Sometimes in life we become so focused on the finish line that we fail to find joy in the journey. I don’t go cycling with my wife because I’m excited about finishing. I go because the experience of being with her is sweet and enjoyable.
Doesn’t it seem foolish to spoil sweet and joyful experiences because we are constantly anticipating the moment when they will end?
Do we listen to beautiful music waiting for the final note to fade before we allow ourselves to truly enjoy it? No. We listen and connect to the variations of melody, rhythm, and harmony throughout the composition.
Do we say our prayers with only the “amen” or the end in mind? Of course not. We pray to be close to our Heavenly Father, to receive His Spirit and feel His love.
We shouldn’t wait to be happy until we reach some future point, only to discover that happiness was already available—all the time! Life is not meant to be appreciated only in retrospect. “This is the day which the Lord hath made … ,” the Psalmist wrote. “Rejoice and be glad in it.”6
Brothers and sisters, no matter our circumstances, no matter our challenges or trials, there is something in each day to embrace and cherish. There is something in each day that can bring gratitude and joy if only we will see and appreciate it.
Perhaps we should be looking less with our eyes and more with our hearts. I love the quote: “One sees clearly only with the heart. Anything essential is invisible to the eyes.”7
We are commanded “to give thanks in all things.”8 So isn’t it better to see with our eyes and hearts even the small things we can be thankful for, rather than magnifying the negative in our current condition?
The Lord has promised, “He who receiveth all things with thankfulness shall be made glorious; and the things of this earth shall be added unto him, even an hundred fold.”9
Brothers and sisters, with the bountiful blessings of our Heavenly Father, His generous plan of salvation, the supernal truths of the restored gospel, and the many beauties of this mortal journey, “have we not reason to rejoice?”10
Let us resolve to be happy, regardless of our circumstances.
One day we will take that unavoidable step and cross from this mortal sphere into the next estate. One day we will look back at our lives and wonder if we could have been better, made better decisions, or used our time more wisely.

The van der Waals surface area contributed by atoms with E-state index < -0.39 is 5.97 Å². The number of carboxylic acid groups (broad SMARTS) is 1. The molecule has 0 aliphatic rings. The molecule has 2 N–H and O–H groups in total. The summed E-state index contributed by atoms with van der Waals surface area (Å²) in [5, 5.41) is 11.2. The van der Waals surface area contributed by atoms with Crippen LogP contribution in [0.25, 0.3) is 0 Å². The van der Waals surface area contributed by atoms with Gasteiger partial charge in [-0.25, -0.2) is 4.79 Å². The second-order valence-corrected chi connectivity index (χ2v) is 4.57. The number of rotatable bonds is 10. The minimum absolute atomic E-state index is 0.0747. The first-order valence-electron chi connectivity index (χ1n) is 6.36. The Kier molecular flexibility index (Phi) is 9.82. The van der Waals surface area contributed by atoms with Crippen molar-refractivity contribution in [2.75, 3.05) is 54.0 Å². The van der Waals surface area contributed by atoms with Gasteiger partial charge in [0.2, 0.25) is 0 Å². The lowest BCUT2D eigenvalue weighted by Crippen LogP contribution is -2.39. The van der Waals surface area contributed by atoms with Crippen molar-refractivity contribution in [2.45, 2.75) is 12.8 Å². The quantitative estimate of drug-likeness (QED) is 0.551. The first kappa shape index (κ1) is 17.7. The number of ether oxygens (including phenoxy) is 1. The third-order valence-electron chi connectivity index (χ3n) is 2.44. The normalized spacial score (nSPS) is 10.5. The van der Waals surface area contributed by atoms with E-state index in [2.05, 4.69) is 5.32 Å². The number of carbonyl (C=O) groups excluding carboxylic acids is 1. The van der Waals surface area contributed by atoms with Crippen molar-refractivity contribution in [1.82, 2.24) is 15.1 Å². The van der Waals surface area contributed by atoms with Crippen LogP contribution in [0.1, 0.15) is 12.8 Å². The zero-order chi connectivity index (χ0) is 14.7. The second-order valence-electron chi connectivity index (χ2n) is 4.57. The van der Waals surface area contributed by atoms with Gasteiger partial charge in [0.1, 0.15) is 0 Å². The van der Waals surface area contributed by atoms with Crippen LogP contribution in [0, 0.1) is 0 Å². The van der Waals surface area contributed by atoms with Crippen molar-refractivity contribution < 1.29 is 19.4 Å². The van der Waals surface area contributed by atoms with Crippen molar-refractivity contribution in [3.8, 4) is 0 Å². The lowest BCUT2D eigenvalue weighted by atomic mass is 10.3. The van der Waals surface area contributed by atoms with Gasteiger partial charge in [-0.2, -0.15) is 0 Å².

To avoid some of the deepest regrets of life, it would be wise to make some resolutions today. Therefore, let us:
Resolve to spend more time with those we love.
Resolve to strive more earnestly to become the person God wants us to be.
Resolve to find happiness, regardless of our circumstances.
It is my testimony that many of the deepest regrets of tomorrow can be prevented by following the Savior today. If we have sinned or made mistakes—if we have made choices that we now regret—there is the precious gift of Christ’s Atonement, through which we can be forgiven. We cannot go back in time and change the past, but we can repent. The Savior can wipe away our tears of regret11 and remove the burden of our sins.12 His Atonement allows us to leave the past behind and move forward with clean hands, a pure heart,13 and a determination to do better and especially to become better.
Yes, this life is passing swiftly; our days seem to fade quickly; and death appears frightening at times. Nevertheless, our spirit will continue to live and will one day be united with our resurrected body to receive immortal glory. I bear solemn witness that because of the merciful Christ, we will all live again and forever. Because of our Savior and Redeemer, one day we will truly understand and rejoice in the meaning of the words “the sting of death is swallowed up in Christ.”14
The path toward fulfilling our divine destiny as sons and daughters of God is an eternal one. My dear brothers and sisters, dear friends, we must begin to walk that eternal path today; we cannot take for granted one single day. I pray that we will not wait until we are ready to die before we truly learn to live. In the sacred name of Jesus Christ, amen.
See Susie Steiner, “Top Five Regrets of the Dying,” Guardian, Feb. 1, 2012, www.guardian.co.uk/lifeandstyle/2012/feb/01/top-five-regrets-of-the-dying.
Bronnie Ware, in Steiner, “Top Five Regrets of the Dying.”
“Ode: Intimations of Immortality from Recollections of Early Childhood,” The Complete Poetical Works of William Wordsworth (1924), 359.
Antoine de Saint-Exupéry, The Little Prince, trans. Richard Howard (2000), 63.
See Revelation 7:17.
See Matthew 11:28–30.
See Psalm 24:4.